This issue covers the 10th Conference of the International Association of Methodist Schools, Colleges, and Universities (IAMSCU), Plans for the 22nd World Methodist Conference, Work of the Estonia Methodist Church and more.
Later this month, I will host Rev. Dr. Martin Mujinga, the General Secretary of the Methodist Church Zimbabwe and General Secretary Elect of the African Methodist Council. I will also attend the ZacTax Africa relaunch with other World Communions in Johannesburg.
We look forward to your participation in the Consultation on Migration in Manila, Philippines, September 4-7, 2023, and the School of Peace Studies, Cape Town, South Africa, March 11-18, 2024.
During the past month, the Mostert/Abrahams family marked the passing and celebration of the life of Pamela Fester, my wife’s sister, after a short battle with cancer. We wish to thank all our friends in the WMC for their prayers, messages of condolences, and support.
Grace and Peace
World Methodist Council First Friday Letter page 1
Plans ramp up for 2024 Conference in Sweden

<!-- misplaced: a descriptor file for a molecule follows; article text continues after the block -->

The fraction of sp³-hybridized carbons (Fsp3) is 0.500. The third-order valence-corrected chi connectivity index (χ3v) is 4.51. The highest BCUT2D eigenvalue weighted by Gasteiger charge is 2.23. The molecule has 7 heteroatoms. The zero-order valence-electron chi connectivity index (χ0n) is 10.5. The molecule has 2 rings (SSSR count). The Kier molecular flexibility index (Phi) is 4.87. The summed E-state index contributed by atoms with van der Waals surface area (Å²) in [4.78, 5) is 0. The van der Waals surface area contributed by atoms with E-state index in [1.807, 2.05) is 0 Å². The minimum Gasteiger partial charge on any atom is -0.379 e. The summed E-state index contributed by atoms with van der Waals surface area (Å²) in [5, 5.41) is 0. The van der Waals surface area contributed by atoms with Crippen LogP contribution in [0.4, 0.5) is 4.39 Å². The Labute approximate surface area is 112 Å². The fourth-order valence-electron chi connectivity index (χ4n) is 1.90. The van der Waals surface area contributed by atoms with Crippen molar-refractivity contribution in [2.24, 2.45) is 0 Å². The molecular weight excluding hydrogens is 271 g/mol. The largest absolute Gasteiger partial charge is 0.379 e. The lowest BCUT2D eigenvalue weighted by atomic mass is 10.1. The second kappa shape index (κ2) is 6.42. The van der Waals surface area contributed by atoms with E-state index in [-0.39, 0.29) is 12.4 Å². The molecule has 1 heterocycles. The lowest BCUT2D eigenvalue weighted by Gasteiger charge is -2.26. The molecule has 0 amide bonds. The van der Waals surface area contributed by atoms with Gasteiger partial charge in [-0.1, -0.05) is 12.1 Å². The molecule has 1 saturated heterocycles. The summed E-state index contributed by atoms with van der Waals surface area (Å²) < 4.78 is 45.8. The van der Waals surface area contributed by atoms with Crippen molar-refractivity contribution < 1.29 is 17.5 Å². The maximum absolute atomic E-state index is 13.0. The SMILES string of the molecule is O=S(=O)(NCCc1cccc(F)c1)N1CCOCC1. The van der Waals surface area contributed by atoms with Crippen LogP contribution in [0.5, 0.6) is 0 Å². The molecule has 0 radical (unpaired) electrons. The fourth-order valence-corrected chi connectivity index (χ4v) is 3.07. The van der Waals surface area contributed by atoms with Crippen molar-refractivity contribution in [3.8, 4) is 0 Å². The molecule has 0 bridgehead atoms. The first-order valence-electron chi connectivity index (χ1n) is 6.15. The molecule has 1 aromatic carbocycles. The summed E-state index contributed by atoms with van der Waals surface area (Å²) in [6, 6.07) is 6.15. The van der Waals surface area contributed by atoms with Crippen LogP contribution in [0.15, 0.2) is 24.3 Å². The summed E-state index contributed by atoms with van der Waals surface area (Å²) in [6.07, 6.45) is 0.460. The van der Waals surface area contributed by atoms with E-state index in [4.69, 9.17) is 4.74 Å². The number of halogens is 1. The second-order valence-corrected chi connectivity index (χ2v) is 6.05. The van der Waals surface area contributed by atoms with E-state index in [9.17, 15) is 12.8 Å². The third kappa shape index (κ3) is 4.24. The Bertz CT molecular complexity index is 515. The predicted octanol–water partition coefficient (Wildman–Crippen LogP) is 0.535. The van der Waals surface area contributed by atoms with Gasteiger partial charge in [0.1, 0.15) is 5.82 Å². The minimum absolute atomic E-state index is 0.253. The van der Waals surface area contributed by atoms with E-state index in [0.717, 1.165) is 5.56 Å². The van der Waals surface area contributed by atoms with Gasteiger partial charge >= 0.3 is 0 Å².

2024 WMC Program and Host Committee members take time to pose for a photo at a recent meeting in Gothenburg, Sweden, where the Conference will be held. Pictured from left to right are:
George Olvik, Head of Communication for the Uniting Church in Sweden
Ivan Abrahams, General Secretary of the World Methodist Council
Lasse Svensson, President of the Uniting Church in Sweden
Jackie Bolden, Headquarters Director for the World Methodist Council
Knut Refsdal, District Superintendent for The United Methodist Church in Norway
Christian Alsted, Resident Bishop, Nordic and Baltic Episcopal area - Northern Europe and Eurasia Central Conferences of The United Methodist Church
Thomas Risager, District Superintendent of Methodist Church, Denmark.